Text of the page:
NCSA: Nine overlooked questions for college coaches you shouldn’t forget


NCSA: Nine overlooked questions for college coaches you shouldn’t forget

NCSA Recruiting

NCSA: Nine overlooked questions for college coaches you shouldn’t forget


USA TODAY High School Sports has a weekly column on the college recruiting process. Here, you’ll find practical tips and real-world advice on becoming a better recruit to maximize your opportunities to play at the college level. Jaimie Duffek was one of the top 50 high school softball players in Illinois who went onto play outfield for Drake University. Jaimie is just one of many former college athletes who are part of the Next College Student Athlete team. Their knowledge, experience, and dedication along with NCSA’s history of digital innovation, and long-standing relationship with the college coaching community have made NCSA the largest and most successful athletic recruiting network in the country.

Checking out campus on an official or unofficial visit? From athletic requirements to academic support, there are many pressing questions your student-athlete should ask the college coach. After all, helping them make the team and qualify for a scholarship is your number one priority. However, it’s often the little things that could make or break their college experience.

To get an accurate snapshot of daily life as a college athlete, here are nine important but overlooked things your child should ask the college coach before it’s too late. Be prepared for what you may uncover. Your child’s dream school may not be able to deliver everything they want or need from a college experience and education standpoint.

Where do athletes live on campus?

Many colleges have dorms or apartments specifically for student-athletes. However, others (often D3 and NAIA schools) prefer to integrate them with the rest of the student body. Both living situations have their advantages. Rooming with other athletes can promote a stronger team bond, while living in a dorm with regular students can help your child make friends outside of sports. This could be huge if they decide to leave the team due to injury or a desire to focus on academics. Ask the coach if most athletes room together and if many live in off-campus housing. Then, try to gauge the distance to academic buildings.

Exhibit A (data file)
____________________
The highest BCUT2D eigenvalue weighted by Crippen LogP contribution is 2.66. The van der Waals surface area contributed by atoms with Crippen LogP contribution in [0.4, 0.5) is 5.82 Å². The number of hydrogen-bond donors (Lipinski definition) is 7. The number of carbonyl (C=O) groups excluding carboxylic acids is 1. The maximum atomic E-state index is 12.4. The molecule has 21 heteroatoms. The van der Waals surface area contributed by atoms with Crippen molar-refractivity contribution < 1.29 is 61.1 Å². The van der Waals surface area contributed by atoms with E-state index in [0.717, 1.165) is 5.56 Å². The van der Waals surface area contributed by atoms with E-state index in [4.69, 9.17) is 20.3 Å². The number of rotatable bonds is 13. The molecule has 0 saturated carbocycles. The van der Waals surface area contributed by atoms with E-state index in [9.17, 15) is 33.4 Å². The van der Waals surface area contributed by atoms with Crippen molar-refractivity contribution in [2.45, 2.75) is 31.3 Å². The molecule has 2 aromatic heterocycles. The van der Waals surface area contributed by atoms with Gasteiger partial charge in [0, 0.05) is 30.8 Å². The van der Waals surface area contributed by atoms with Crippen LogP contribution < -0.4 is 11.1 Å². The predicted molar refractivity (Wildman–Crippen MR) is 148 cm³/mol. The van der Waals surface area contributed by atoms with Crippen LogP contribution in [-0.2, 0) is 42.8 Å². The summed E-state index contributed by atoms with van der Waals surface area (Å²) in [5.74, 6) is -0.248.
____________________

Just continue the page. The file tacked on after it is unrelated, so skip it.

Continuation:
What do athletes major in?

While competing at the college level is a dream come true for student-athletes, your major impacts your life for decades to come. On your campus visit, ask coaches and players which majors and minors tend to be popular with members of the team. If your athlete already knows the degree they want to pursue, see if any other athletes are majoring in a similar field of study.

In general, majors like business, exercise science and communication are popular among student-athletes. On the other hand, engineering and pre-med majors can be difficult for athletes to balance with sports due to demanding coursework, numerous credits and the time-consuming lab requirements. Before you commit to a school, make sure the academic opportunities your child wants are not only available but also realistically manageable.

Read more: How college athletes can manage their majors

How does the team travel?

Road trip! When it comes to traveling to games and events, it’s all about money and distance. Power 5 colleges and other schools with big budgets often take chartered or commercial flights to away games if the drive is over two hours, while other schools typically embark on bus routes as long as 6-8 hours. At all levels, teams typically use buses or vans to transport athletes to and from airports, hotels and stadiums.